PARIS — Following the murder of Father Jacques Hamel by terrorists who pledged allegiance to the Islamic State group, also known as Daesh or ISIS, Muslims across France and Italy attended Mass on Sunday in a show of solidarity with Catholics.

“We’re very touched. It’s an important gesture of fraternity,” Archbishop Dominique Lebrun of Rouen told a French television station July 31, the BBC reported.

“They’ve told us, and I think they’re sincere, that it’s not Islam which killed Jacques Hamel,” he added.

The initiative was created by the French Center for Muslim Worship, which was joined by the Italian Muslim Religious Community.

“We want to say no to this new racism,” a Catholic who attended a Mass along with several imams at the Roman minor basilica of Santa Maria in Trastevere told CNA. “We are not afraid … we are here because we are all brothers, as Jesus teaches us.”

Father Hamel was killed July 26 by two Islamic State terrorists while saying Mass in Saint-Étienne-du-Rouvray, a suburb of Rouen. The assailants took hostages, and were themselves shot dead by police.

Mohammed Karabila, head of Saint-Étienne-du-Rouvray’s mosque and a friend of Father Hamel, was among those who attended Mass on Sunday. He said that “for me, it is very important to be here today. It should be shown physically, because until now the Muslim community did a lot of things that were not seen.”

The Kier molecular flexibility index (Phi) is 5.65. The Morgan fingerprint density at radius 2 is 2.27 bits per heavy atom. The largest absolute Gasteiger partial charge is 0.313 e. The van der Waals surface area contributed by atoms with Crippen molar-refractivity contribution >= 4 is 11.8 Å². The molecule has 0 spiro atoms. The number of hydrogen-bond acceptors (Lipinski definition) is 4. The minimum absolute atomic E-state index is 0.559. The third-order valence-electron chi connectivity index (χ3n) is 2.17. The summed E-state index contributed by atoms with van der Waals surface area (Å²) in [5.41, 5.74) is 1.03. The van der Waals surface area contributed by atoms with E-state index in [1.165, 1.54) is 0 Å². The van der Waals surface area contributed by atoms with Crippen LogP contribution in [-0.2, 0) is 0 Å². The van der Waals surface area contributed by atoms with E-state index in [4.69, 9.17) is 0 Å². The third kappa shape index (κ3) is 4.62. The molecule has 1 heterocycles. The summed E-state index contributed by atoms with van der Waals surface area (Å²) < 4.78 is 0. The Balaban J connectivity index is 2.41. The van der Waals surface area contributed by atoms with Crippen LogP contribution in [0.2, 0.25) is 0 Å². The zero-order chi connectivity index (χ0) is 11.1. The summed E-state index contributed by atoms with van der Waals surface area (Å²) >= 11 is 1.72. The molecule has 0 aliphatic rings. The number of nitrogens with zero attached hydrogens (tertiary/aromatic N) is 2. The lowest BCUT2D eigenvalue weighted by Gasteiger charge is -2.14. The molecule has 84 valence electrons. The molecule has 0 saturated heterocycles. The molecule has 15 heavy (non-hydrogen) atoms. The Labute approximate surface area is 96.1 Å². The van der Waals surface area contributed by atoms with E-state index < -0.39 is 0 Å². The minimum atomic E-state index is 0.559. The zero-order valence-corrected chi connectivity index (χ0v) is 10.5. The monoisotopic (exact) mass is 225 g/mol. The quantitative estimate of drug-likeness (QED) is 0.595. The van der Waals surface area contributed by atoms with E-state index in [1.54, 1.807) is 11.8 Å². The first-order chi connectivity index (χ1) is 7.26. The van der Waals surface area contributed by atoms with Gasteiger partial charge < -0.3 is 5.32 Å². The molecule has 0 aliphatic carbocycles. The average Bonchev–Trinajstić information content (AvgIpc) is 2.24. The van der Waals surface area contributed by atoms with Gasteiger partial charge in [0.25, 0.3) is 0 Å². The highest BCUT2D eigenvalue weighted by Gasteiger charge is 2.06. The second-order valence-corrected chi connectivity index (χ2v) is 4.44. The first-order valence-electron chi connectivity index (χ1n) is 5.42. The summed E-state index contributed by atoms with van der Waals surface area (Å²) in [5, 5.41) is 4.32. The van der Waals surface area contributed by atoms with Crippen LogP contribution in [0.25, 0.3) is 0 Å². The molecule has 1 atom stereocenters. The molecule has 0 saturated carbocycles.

“Today we wanted to show physically, by kissing the family of Jacques Hamel, by kissing His Grace Lebrun in front of everybody, so they know that the two communities are united.”

The murder of Father Hamel, as well as other recent Islamist attacks in France and elsewhere in Europe, have led to calls to boost mainstream Islam and to counter radicalization.

Manuel Valls, the French prime minister, has said the state should avoid “paternalism” toward Islam, but that “there is an urgent need to help Islam in France to rid itself of those who are undermining it from the inside.”

He added that “if Islam doesn’t help the Republic to fight those who challenge public freedoms, it will get harder for the Republic to guarantee this freedom of worship.”

Recent estimates suggest that Muslims constitute 7% to 9% of France’s population; and many French immigrants are Muslim.

There have been concerns that Muslim immigrants are not well integrated into France’s mainstream culture, where laïcité, a strict form of public secularism, has been official government policy since 1905.

Veronica Giacometti contributed to this report.